What I Learned: Etymology

I have been listening to Don't Know Much About History while doing my long runs lately, and there have been a few interesting tidbits that I have learned from it. Actually, there have been a lot of different things I have learned, relearned or remembered, and of course they are all very interesting and very educational and I can just feel myself getting smarter by the day.

However, there were a few interesting factoids that I had no idea about, and actually never thought to question them! For example, do you know where the word "sideburns" comes from?

Sideburns were first called "Burnsides", after a civil war general named Ambrose Burnside, who, as you can see below, had a pretty nice display of facial hair.


I also found out why "booze" is so named. It's from the Dutch word būsen, which means "to drink to excess". However, DKMAH states that it was given it's name due to a man named E. C. Booz, who was a distiller in the United States in the 19th century.

Do you know the game "rock, paper, scissors"? Do you ever call it Ro-Sham-Bo? We do. However, I never knew that there was a man named Rochambeau who was a French nobleman who participated in the revolutionary war. 

Do you ever wonder where certain words came from? Or why some things are called different words, even throughout the US? My mom's family is from Back East and they have some weird words for things, as well as pronounciations.

For instance:

Bubbler / drinking fountain
Pocketbook / purse
Cabinets / cupboard

Or there is always the coke, pop, soda debate. 

Why is that? And what do YOU call it?

What information have you learned lately that made you say "hmm"? What weird words do your friends and relatives say that make you giggle? Did you know where the word sideburns originated?


  1. I knew about sideburns because we used to live in an area rich in Civil War history! Moving from New England to the south taught me the "coke" thing. I worked in a soda fountain in a drug store and peoples' orders confused me. You asked me can you get a Coke, and now you're saying you want Sprite? Which is it?!

  2. In RI, cabinets are a type of milk shake...grinders are sub sandwiches...and stuffies...well they are just amazing!!!

  3. Growing up, we always said POP, which fits with the map, but now I say soda. So sophisticated. Don't drink the stuff though. ;)

    We have a few people from different parts of the country in our office who have funny sayings that I had never heard of before them. Of course I can't think of any of them now....

  4. Growing up in Aus, we've always called it soft drink although pop was quite common among my rellies in Northern England. I love this post and really like learning about where sayings and words come from. Another podcast that might be similar is Answer Me This (it's about fortnightly, and a English one).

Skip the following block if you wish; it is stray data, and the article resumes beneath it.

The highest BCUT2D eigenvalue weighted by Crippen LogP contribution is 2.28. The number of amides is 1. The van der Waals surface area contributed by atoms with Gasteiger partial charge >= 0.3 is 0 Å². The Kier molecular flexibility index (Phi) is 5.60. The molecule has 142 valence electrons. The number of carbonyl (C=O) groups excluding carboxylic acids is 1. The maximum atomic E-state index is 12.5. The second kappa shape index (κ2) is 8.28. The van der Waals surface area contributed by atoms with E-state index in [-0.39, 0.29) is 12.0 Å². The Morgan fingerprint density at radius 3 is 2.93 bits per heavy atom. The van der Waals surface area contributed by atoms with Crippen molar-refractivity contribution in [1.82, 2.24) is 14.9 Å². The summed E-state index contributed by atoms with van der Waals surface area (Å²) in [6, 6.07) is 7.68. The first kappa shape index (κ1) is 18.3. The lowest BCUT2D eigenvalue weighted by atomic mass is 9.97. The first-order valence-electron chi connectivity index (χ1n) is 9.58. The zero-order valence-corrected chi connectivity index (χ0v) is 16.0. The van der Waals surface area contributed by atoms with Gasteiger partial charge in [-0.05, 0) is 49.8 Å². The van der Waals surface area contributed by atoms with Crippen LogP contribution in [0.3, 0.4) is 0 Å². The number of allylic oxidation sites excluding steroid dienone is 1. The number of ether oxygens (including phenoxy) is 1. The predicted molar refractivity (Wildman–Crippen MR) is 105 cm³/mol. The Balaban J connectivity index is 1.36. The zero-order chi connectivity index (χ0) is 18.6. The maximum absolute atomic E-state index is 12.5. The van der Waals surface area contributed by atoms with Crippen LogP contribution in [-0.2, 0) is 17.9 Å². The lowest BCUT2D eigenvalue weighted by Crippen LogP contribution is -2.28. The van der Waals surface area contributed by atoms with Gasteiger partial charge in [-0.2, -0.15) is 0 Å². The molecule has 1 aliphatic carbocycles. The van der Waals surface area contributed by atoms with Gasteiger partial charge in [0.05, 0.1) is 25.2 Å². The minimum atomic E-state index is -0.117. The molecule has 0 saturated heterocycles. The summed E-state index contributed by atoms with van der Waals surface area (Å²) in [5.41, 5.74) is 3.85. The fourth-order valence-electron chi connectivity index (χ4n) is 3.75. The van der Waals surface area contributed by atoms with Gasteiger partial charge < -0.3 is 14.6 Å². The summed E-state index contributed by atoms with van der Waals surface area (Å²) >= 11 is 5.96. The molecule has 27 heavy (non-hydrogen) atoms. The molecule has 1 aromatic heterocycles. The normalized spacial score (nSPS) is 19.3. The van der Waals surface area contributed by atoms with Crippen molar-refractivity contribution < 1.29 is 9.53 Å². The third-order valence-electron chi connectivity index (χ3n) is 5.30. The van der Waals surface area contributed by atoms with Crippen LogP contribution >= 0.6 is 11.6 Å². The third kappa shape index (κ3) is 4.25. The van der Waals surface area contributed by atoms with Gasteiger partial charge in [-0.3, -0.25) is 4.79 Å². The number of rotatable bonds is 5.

5. My husband's American cousin and I used to keep a dictionary of words we pronounced differently, and of different words we used for the same meaning... For example the word schedule. I say SKEDule and she says SHEDule. I call our sofa a couch, she calls it a chesterfield. And I always would goad her into telling me what she called the covering on the house. We say rOOf, she says rUUf. Sometimes I hear people talking and I cannot figure out what they are even SAYING and I know it is English.... love this stuff. (And that is stUUf, not stoooof) :)

  6. Both of my grandma's used pocketbooks. And I hear that term around me sometimes. One grandma would interchange with purse and the other always said pocketbook. I used cabinets and cupboards interchangeably. I did not know about sideburns. That picture is hysterical. I had a class in college where we talked about etymology and I don't really recall a lot. ;P

  7. Ha, I love this list of randomness. Fun post! I use the word soda even though I grew up in the world of 'pop'. ;) I loved making a list of all the words people in Australia had different words for when I studied abroad, like togs was bathing suit and eskie was cooler.

  8. I love that soda/pop/Coke map. When I first moved from St. Louis to Boston, one of our science teachers was talking about this very subject and said Midwesterners call it 'pop'. I was SO MAD, because I had never once called it Pop and don't recall any of my friends calling it Pop, either. Finally, the truth in a map. Thank you! =D


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